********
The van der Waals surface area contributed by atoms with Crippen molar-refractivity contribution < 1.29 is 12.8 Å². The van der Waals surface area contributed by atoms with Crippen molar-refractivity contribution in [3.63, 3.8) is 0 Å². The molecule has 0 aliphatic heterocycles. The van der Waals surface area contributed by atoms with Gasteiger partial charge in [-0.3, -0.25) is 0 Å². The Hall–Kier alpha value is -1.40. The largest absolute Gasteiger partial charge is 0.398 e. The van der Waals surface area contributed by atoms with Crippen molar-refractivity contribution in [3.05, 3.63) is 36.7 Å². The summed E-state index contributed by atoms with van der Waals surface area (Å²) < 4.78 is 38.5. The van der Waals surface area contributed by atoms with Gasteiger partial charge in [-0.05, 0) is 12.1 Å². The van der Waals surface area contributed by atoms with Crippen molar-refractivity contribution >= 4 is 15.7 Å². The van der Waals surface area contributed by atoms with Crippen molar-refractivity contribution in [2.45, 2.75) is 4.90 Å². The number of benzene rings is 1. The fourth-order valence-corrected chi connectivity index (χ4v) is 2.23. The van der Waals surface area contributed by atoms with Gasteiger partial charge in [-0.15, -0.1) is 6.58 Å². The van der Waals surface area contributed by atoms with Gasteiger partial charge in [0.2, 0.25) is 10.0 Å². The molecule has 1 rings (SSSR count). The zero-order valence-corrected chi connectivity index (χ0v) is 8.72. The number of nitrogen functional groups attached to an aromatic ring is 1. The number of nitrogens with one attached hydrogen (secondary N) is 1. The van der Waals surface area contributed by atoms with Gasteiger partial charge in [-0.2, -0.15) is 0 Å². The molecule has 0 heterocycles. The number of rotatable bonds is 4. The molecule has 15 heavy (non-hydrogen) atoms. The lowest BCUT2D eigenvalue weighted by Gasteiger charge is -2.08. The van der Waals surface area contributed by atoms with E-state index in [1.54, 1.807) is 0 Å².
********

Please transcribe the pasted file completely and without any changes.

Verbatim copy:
The van der Waals surface area contributed by atoms with Crippen molar-refractivity contribution < 1.29 is 12.8 Å². The van der Waals surface area contributed by atoms with Crippen molar-refractivity contribution in [3.63, 3.8) is 0 Å². The molecule has 0 aliphatic heterocycles. The van der Waals surface area contributed by atoms with Gasteiger partial charge in [-0.3, -0.25) is 0 Å². The Hall–Kier alpha value is -1.40. The largest absolute Gasteiger partial charge is 0.398 e. The van der Waals surface area contributed by atoms with Crippen molar-refractivity contribution in [3.05, 3.63) is 36.7 Å². The summed E-state index contributed by atoms with van der Waals surface area (Å²) < 4.78 is 38.5. The van der Waals surface area contributed by atoms with Gasteiger partial charge in [-0.05, 0) is 12.1 Å². The van der Waals surface area contributed by atoms with Crippen molar-refractivity contribution >= 4 is 15.7 Å². The van der Waals surface area contributed by atoms with Crippen molar-refractivity contribution in [2.45, 2.75) is 4.90 Å². The number of benzene rings is 1. The fourth-order valence-corrected chi connectivity index (χ4v) is 2.23. The van der Waals surface area contributed by atoms with Gasteiger partial charge in [-0.15, -0.1) is 6.58 Å². The van der Waals surface area contributed by atoms with Gasteiger partial charge in [0.2, 0.25) is 10.0 Å². The molecule has 1 rings (SSSR count). The zero-order valence-corrected chi connectivity index (χ0v) is 8.72. The number of nitrogen functional groups attached to an aromatic ring is 1. The number of nitrogens with one attached hydrogen (secondary N) is 1. The van der Waals surface area contributed by atoms with Gasteiger partial charge in [-0.2, -0.15) is 0 Å². The molecule has 0 heterocycles. The number of rotatable bonds is 4. The molecule has 15 heavy (non-hydrogen) atoms. The lowest BCUT2D eigenvalue weighted by Gasteiger charge is -2.08. The van der Waals surface area contributed by atoms with E-state index in [1.54, 1.807) is 0 Å².